Critically discuss Hume’s argument for the conclusion that ‘Reason is, and ought only to be the slave of the passions, and can never pretend to any other office than to serve and obey them.’...
Critically discuss Hume’s argument for the conclusion that ‘Reason is, and ought only to be the slave of the passions, and can never pretend to any other office than to serve and obey them.’ [Consult ‘Hume’s Moral Philosophy’ in the SEP for some orientation on this topic.] 1200 words limit
The relevant quote comes from Hume’s A Treatise of Human Nature where he discusses the "motivating influence of the will." When making decisions, there are many contributing factors, the not least of which is the recognition of what would be morally right. This often conflicts with desire and forces an individual to reason with himself in order to ensure the best outcome. Morality will always be a personal issue and, as such, can only influence a person if it is a belief he already holds or can be persuaded to hold. Concrete motivation secures many decisions- closing a gate to stop a child from going onto the road is a physical act that easily solves a dilemma and each person would favor the same result and be similarly motivated. Careless acts are excluded as they do not involve rational thought or purpose.
In the twenty first century, there is a concern that the material world has a strong grasp and reason is often based on imagined desires and needs rather than real potential expectations. Complex reasoning on moral issues is strongly associated with religious beliefs and whilst, essentially, many religions have the same or a similar moral code, extremists in any of these religions cause an unbalancing of any moral reasoning. Culture also affects decision-making. Economics has also taken a place in morally- charged issues. Internalized social standards – habits, skills, values and motives from early childhood- persuade emerging adults to make decisions that are socially expected of them. As they develop however, they begin to form their own perspective. Selfish desires and a lack of awareness often cause people to make poor decisions - solely motivated by their own will. It is possible to reason that a decision is the best possible decision based on what the desired outcome is rather than taking a more holistic and measured approach to reaching a more reasonable decision as this would involve a consideration of others.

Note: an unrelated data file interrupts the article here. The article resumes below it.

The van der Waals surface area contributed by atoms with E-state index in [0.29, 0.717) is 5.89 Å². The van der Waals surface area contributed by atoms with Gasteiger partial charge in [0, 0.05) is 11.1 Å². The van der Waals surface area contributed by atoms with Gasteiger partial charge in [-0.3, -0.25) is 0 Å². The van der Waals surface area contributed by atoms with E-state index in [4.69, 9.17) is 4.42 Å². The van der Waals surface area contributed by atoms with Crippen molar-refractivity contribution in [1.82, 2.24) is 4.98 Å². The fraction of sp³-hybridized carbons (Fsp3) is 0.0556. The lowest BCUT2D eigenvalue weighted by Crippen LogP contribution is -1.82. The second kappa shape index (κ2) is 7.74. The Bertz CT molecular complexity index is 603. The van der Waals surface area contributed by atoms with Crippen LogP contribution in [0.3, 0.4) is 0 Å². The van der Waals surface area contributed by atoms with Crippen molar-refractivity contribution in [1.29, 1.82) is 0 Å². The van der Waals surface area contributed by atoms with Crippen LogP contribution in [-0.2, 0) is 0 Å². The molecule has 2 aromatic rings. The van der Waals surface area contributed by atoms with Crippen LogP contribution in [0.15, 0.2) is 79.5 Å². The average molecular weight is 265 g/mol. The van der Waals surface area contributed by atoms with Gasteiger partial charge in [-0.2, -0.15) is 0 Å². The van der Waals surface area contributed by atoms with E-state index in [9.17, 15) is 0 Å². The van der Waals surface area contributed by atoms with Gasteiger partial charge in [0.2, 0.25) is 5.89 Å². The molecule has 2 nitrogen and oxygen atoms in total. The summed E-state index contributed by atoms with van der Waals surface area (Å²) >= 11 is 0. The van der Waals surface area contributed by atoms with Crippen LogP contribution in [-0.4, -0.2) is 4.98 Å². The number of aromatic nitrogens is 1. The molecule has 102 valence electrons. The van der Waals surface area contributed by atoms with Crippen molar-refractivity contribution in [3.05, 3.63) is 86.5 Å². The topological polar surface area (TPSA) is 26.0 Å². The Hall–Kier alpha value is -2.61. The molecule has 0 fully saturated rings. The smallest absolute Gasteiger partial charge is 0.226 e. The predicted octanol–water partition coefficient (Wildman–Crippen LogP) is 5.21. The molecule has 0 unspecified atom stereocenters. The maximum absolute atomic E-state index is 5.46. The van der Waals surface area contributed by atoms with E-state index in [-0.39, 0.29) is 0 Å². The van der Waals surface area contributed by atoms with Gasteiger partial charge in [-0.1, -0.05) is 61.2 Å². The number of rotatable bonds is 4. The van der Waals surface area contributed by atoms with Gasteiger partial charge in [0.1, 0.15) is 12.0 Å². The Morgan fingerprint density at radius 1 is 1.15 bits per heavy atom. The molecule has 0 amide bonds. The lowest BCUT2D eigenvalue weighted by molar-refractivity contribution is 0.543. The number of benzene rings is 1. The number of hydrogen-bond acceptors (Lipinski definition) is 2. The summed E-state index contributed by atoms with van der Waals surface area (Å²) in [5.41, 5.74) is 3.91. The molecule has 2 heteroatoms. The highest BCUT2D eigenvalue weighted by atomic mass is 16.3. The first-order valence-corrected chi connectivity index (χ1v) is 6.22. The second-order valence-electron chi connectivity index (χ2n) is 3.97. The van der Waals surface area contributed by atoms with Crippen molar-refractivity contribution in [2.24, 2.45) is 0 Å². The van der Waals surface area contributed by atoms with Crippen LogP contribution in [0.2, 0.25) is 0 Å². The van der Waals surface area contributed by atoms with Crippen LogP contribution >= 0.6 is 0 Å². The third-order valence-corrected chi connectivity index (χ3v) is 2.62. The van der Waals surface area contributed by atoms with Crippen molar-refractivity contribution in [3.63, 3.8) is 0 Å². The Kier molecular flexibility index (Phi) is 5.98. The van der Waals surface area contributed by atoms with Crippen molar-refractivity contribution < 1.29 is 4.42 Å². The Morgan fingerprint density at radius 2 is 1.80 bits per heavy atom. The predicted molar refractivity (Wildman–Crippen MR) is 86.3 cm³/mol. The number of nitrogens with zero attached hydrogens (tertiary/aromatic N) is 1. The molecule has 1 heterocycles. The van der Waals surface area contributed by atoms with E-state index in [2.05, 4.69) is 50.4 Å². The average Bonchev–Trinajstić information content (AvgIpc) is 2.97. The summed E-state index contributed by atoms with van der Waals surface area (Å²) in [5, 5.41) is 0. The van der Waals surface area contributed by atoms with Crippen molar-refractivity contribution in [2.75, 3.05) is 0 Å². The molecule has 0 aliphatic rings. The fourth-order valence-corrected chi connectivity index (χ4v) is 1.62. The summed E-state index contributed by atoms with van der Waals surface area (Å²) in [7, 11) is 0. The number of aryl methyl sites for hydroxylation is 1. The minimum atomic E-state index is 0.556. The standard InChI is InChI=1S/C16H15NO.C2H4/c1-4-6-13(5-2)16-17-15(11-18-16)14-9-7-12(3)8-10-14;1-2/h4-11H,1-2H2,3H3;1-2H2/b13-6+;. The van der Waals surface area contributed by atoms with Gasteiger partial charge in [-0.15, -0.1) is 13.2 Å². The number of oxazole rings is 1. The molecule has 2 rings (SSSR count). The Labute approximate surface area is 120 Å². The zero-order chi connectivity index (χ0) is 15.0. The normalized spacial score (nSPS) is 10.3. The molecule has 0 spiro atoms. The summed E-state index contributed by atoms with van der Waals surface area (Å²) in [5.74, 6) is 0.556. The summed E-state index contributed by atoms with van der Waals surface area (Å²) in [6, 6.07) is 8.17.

In Hume's approach, therefore, reason is not rational but is subjective and personal. The expectation that there is already a uniform pattern of existence, leads people to make their judgements and reach a stage of moral reasoning, based on those expectations. Conflict with expectations often, then, exposes moral issues and decisions are guided by "passions." Establishing "the ultimate qualities of human nature," was Hume's intention and he expected to glean some universal truths that ideas are perceptions and guided by environmental influences and experience.
Believing something does not make it true; so too with reasoning. A person who displays a moral standpoint and bases decisions on this standpoint cannot be said, according to Hume, to necessarily have a grasp of the truth. Reason is a tool that people use to ensure that goals are achieved. The reason does not determine the goals as they are set by the “passions. ” In context, an individual goal may lead a person to reaching a simple decision which actually could have a huge impact on others. The reason is sound, despite the effect it may have.